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Rain and labour clouds in optimistic outlook for 2022 wine vintage

As you travel around the region supporting local businesses you will have noticed netting being draped over grape vines in almost every vineyard. You may also have noticed some rows of vines are being covered before others. The reason for this is quite simple, some varieties ripen before others, so need protecting from veracious little birds that simply love the sweet nectar of ripe grapes.

If you pay attention to this activity each year you may also have noticed the netting seems to be going on a little earlier than usual, and you would be right. The fantastic warm weather has encouraged the grapes to start veraison (French for the onset of ripening and it’s when the grapes start changing colour from green) earlier this year than long term averages, in some vineyards by as much as a week to ten days early.

Paul Miles, chairman of Wine Nelson, says the 2022 vintage is looking good but forecast labour shortages are a concern

That, in turn, means the potential for an early grape harvest this year in some grape growing sub-regions. I asked Paul Miles, from Riwaka River Estate and Chairman of Nelson Winegrowers, how this would impact the 2022 vintage, he told me “ripening will vary around the region because of the number of micro-climates, but for us flowering conditions were very good and that has resulted in a a very good fruit set, and we have great bunch sizes. Our Pinot Noir, in particular, is romping ahead, and Chardonnay isn’t far behind.

“We’re cautiously optimistic at this stage of the season compared to last year. The NIWA medium-range forecast is for slightly below average rainfall and good temperatures.

However, he sounds a note of caution, “the real challenge facing every horticulture/viticulture business at the moment is a shortage of labour and this has the potential to be worse because of the early vintage and the Omicron outbreak.” He says a labour shortage has been forecast and the outcome will be doing more with less, he’s confident the Nelson can-do attitude will get us through. “A positive approach and helping one another will get us through.” Paul pointed to the recently launched ‘Pick Nelson Tasman 2022’ labour campaign as a way of accessing the region’s labour opportunities. “Take a look”, Paul says. “It’s a rewarding industry to be a part of”.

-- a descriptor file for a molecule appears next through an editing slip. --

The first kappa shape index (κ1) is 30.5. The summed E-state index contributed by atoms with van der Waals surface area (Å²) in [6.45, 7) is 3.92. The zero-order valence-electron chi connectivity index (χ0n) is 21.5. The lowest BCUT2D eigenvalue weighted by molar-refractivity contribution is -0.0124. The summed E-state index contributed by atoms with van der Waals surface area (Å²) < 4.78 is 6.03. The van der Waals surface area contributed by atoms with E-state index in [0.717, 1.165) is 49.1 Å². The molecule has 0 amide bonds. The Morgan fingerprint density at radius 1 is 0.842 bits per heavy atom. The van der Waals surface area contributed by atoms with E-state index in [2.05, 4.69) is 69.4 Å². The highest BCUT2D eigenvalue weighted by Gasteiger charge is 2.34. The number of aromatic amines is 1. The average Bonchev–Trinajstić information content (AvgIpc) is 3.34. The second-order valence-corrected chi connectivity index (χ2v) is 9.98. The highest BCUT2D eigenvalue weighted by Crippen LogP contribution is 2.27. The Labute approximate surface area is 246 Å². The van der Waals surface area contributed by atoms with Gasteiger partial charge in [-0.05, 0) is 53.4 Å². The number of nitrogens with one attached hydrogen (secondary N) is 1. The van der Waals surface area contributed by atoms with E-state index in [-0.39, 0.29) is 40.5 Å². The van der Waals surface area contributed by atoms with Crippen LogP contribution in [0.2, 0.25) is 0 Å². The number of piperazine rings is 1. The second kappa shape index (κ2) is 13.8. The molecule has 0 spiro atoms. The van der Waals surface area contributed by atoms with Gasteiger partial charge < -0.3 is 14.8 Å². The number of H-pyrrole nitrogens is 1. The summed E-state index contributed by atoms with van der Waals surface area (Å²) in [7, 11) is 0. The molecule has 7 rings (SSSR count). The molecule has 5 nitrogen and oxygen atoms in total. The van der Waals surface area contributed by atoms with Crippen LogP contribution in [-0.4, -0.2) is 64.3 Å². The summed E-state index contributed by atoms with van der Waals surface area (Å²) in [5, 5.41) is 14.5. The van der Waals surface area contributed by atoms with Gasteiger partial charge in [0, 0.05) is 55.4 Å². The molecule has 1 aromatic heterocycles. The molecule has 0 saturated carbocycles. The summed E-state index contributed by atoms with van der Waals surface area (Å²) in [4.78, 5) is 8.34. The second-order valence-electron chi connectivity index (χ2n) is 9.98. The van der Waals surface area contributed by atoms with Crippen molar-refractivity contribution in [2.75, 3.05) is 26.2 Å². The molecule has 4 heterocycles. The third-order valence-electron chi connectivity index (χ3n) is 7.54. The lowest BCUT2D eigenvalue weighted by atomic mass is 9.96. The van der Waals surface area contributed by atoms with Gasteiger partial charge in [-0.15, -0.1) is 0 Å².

Stuart & P Anderson at Flaxmore Vineyards

Tucked away in a valley off the Moutere Highway is Flaxmore Vineyards, with rolling hillsides and lots of sun co-owner Stuart Anderson told me “our vineyards are in pristine condition at the moment and about now is when we start holding our breath, hoping for a long, settled summer with as little rain as possible during harvest in about six weeks’ time.”

At Flaxmore they are running a few days earlier than last year “we’re preparing for things to move quite quickly. Flocks of starlings are hovering so that’s always a sign of ripening fruit, they’re sensing there’s fruit worth looking at.” Stuart told me their vineyards are nicely set for a long hot summer, the Moutere clay soils hold moisture well and they’re balancing applying natural cover spays to protect against rain events and putting nets on, “once nets are on it’s done and dusted for any more cover sprays.”

Ursula and Daniel Schwarzenbach of Blackenbrook winery say the fruit is ripening earlier than normal, but there is concern about heavy rain forecast this week

In Tasman where the coastal breezes arrive each afternoon you will find Blackenbrook Vineyards, co-owner Daniel Schwarzenbach says , “we are about ten days to a fortnight ahead of long-term averages, it’s the earliest veraison we have ever had and we’re a week ahead of last year which was early too.